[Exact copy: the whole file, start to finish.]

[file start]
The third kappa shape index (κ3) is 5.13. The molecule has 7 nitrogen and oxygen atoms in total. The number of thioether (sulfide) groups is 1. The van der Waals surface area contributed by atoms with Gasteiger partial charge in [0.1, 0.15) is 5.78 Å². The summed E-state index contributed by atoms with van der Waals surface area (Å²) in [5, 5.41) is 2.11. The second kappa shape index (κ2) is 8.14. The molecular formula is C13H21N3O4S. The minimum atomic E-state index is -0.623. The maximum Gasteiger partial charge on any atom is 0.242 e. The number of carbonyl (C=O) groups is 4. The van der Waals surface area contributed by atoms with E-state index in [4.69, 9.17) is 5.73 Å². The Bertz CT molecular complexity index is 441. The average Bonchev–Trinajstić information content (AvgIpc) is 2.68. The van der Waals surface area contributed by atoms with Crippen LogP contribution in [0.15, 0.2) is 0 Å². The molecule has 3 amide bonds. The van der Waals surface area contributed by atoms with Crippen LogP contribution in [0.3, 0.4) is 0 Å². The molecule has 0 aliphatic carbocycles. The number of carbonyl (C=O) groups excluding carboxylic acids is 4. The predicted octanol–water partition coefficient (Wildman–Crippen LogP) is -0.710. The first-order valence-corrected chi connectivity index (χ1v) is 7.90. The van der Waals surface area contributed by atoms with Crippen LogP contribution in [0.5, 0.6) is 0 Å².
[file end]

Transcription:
The third kappa shape index (κ3) is 5.13. The molecule has 7 nitrogen and oxygen atoms in total. The number of thioether (sulfide) groups is 1. The van der Waals surface area contributed by atoms with Gasteiger partial charge in [0.1, 0.15) is 5.78 Å². The summed E-state index contributed by atoms with van der Waals surface area (Å²) in [5, 5.41) is 2.11. The second kappa shape index (κ2) is 8.14. The molecular formula is C13H21N3O4S. The minimum atomic E-state index is -0.623. The maximum Gasteiger partial charge on any atom is 0.242 e. The number of carbonyl (C=O) groups is 4. The van der Waals surface area contributed by atoms with E-state index in [4.69, 9.17) is 5.73 Å². The Bertz CT molecular complexity index is 441. The average Bonchev–Trinajstić information content (AvgIpc) is 2.68. The van der Waals surface area contributed by atoms with Crippen LogP contribution in [0.15, 0.2) is 0 Å². The molecule has 3 amide bonds. The van der Waals surface area contributed by atoms with Crippen LogP contribution in [0.3, 0.4) is 0 Å². The molecule has 0 aliphatic carbocycles. The number of carbonyl (C=O) groups excluding carboxylic acids is 4. The predicted octanol–water partition coefficient (Wildman–Crippen LogP) is -0.710. The first-order valence-corrected chi connectivity index (χ1v) is 7.90. The van der Waals surface area contributed by atoms with Crippen LogP contribution in [0.5, 0.6) is 0 Å².